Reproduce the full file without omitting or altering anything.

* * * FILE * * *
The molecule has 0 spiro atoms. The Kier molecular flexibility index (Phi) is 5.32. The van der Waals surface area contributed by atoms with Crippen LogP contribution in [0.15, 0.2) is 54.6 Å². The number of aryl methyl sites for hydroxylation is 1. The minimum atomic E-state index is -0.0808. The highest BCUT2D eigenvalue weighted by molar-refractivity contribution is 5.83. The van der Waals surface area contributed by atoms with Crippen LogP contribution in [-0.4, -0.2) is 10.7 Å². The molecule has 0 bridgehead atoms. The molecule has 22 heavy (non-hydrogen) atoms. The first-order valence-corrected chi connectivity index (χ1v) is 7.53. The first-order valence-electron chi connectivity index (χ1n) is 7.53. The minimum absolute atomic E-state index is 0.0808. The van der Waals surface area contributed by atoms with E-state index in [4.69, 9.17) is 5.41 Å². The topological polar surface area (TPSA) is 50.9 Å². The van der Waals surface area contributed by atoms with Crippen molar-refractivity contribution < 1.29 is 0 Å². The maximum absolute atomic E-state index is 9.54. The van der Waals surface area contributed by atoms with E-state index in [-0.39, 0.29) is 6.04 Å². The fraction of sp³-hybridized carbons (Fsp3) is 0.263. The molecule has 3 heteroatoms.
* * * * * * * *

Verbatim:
The molecule has 0 spiro atoms. The Kier molecular flexibility index (Phi) is 5.32. The van der Waals surface area contributed by atoms with Crippen LogP contribution in [0.15, 0.2) is 54.6 Å². The number of aryl methyl sites for hydroxylation is 1. The minimum atomic E-state index is -0.0808. The highest BCUT2D eigenvalue weighted by molar-refractivity contribution is 5.83. The van der Waals surface area contributed by atoms with Crippen LogP contribution in [-0.4, -0.2) is 10.7 Å². The molecule has 0 bridgehead atoms. The molecule has 22 heavy (non-hydrogen) atoms. The first-order valence-corrected chi connectivity index (χ1v) is 7.53. The first-order valence-electron chi connectivity index (χ1n) is 7.53. The minimum absolute atomic E-state index is 0.0808. The van der Waals surface area contributed by atoms with E-state index in [4.69, 9.17) is 5.41 Å². The topological polar surface area (TPSA) is 50.9 Å². The van der Waals surface area contributed by atoms with Crippen molar-refractivity contribution < 1.29 is 0 Å². The maximum absolute atomic E-state index is 9.54. The van der Waals surface area contributed by atoms with E-state index in [-0.39, 0.29) is 6.04 Å². The fraction of sp³-hybridized carbons (Fsp3) is 0.263. The molecule has 3 heteroatoms.